At its last meeting I delivered a letter and spoke to the Select Board about the incident involving the confiscation of political signs from the Longmeadow Democratic Town Committee booth at this year's "Long Meddowe Days" event. The details of that incident were spelled out in a previous LongmeadowBuzz post.
A recent New York Times Editorial also sounds a similar alarm. Amazingly, as I was reading this editorial, I opened a fortune cookie. The fortune read; "Think of the danger while things are going smoothly."
The text of my letter follows:
Dear Chairman Santaniello:
I would like to alert the Select Board to the fact that concerned citizens will be coming forward in the next few days to request a full investigation of the incident of May 17, 2008 involving the confiscation of political signs on the green during Long Meddowe Days. I am supportive of that effort. A community-wide discussion of this incident, initiated and facilitated by the Select Board would provide valuable information and education to town residents.
The Select Board should review the relevant town by-laws to determine if political speech is receiving adequate protection. In particular, by-law 6-314, which was used to justify the suppression of political speech on May 17, 2008, needs to be clarified. In all likelihood, a new by-law that explicitly prevents political speech suppression should be considered. In addition, the Select Board should fully investigate the nature of the relationship between the town and the Long Meddowe Days Committee (and/or its parent organization, the Historical Society) and make the details of that relationship known to the whole community.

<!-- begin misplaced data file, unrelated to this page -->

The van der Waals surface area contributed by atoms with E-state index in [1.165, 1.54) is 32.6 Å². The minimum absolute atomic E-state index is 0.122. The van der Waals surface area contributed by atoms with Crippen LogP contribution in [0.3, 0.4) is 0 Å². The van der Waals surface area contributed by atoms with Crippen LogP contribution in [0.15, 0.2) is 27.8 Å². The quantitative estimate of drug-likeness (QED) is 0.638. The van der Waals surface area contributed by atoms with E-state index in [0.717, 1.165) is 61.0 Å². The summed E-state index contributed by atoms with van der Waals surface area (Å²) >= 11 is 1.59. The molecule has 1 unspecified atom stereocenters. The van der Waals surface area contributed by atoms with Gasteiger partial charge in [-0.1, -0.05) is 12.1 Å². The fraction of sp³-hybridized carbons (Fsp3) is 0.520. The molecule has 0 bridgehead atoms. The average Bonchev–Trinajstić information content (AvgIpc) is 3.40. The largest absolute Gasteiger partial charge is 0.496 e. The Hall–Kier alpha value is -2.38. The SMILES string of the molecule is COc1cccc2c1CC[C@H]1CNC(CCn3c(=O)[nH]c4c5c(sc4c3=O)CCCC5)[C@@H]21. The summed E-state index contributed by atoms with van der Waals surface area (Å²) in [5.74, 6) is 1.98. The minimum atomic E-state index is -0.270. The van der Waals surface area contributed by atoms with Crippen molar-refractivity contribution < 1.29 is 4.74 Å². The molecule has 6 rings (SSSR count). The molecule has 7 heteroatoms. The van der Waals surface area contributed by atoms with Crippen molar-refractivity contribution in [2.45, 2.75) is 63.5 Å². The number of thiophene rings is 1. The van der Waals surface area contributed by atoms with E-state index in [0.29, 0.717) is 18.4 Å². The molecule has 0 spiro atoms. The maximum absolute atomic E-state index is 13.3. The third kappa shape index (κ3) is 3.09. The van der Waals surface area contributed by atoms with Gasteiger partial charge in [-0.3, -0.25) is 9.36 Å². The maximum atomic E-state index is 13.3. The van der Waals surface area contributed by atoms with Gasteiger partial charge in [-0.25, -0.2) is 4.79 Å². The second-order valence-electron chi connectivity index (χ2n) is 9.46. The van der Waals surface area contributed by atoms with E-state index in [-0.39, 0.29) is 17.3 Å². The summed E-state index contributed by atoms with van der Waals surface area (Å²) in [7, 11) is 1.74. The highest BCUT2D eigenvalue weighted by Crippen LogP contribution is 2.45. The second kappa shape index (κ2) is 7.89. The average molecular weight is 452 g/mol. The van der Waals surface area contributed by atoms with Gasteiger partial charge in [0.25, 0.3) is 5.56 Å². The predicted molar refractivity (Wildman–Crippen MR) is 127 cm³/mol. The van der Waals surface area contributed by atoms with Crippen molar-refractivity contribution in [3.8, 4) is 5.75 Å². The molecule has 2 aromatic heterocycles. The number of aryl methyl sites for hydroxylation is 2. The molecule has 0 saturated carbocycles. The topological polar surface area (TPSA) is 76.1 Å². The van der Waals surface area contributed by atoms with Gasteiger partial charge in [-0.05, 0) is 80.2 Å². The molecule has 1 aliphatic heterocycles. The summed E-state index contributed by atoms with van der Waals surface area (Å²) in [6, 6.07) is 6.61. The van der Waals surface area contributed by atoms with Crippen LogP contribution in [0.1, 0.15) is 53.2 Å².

While no one believes that the Long Meddowe Days committee knowingly contributed to the suppression of constitutionally protected speech, the fact that they did so unintentionally is still a serious problem meriting a coordinated community response.
The regulation of political speech on a town green is a very significant issue and should not be made light of, or swept under the rug. Directly at issue is the question of when and how constitutionally protected speech can be regulated in a public space. The fact that this incident occurred on the town green, a space created explicitly for political speech, reveals how important it is to clarify the town’s policies and to prevent similar incidents in the future.
Please give this issue very serious and very public attention.
While this issue will not impact your property taxes or water and sewer bills, it is nonetheless a matter of great importance to our lives as individual Americans and as members of this community. The suppression of political speech on the Green over the Memorial Day weekend could be the plot of a Twilight Zone episode. Please don't under estimate the implications of this incident. At a bare minimum, it makes very clear the need for Longmeadow residents to come together as a community and reflect on the proper place of politics at community events. The confiscated signs were not controversial; they were candidate lawn signs meant to attract fair goers to the booth to chat with the people volunteering their time to run for public office.
Memorial Day is a day to remember the selfless public service of American military men and women who lost their lives standing up for our democratic institutions. Sincerely believing that it is okay, nay appropriate, to honor this sacrifice on one part of the Green, while dishonoring it on another, is no trivial matter.
Every citizen of Longmeadow ought to be eager to see and hear this matter explained and resolved. We need to at least take as much interest in this principled matter as we do in those matters related to our economic interests. If the trappings of free and fair democratic elections are prohibited on the Longmeadow Green over Memorial Day weekend, while at the same time on the same Green our town's official ceremony to honor America's fallen warriors is conducted amidst dozens of commercial signs and billboards, then I don't think it's a stretch to say that our priorities and principles could use some community-wide attention.
I hope everyone in Longmeadow will join this very important conversation.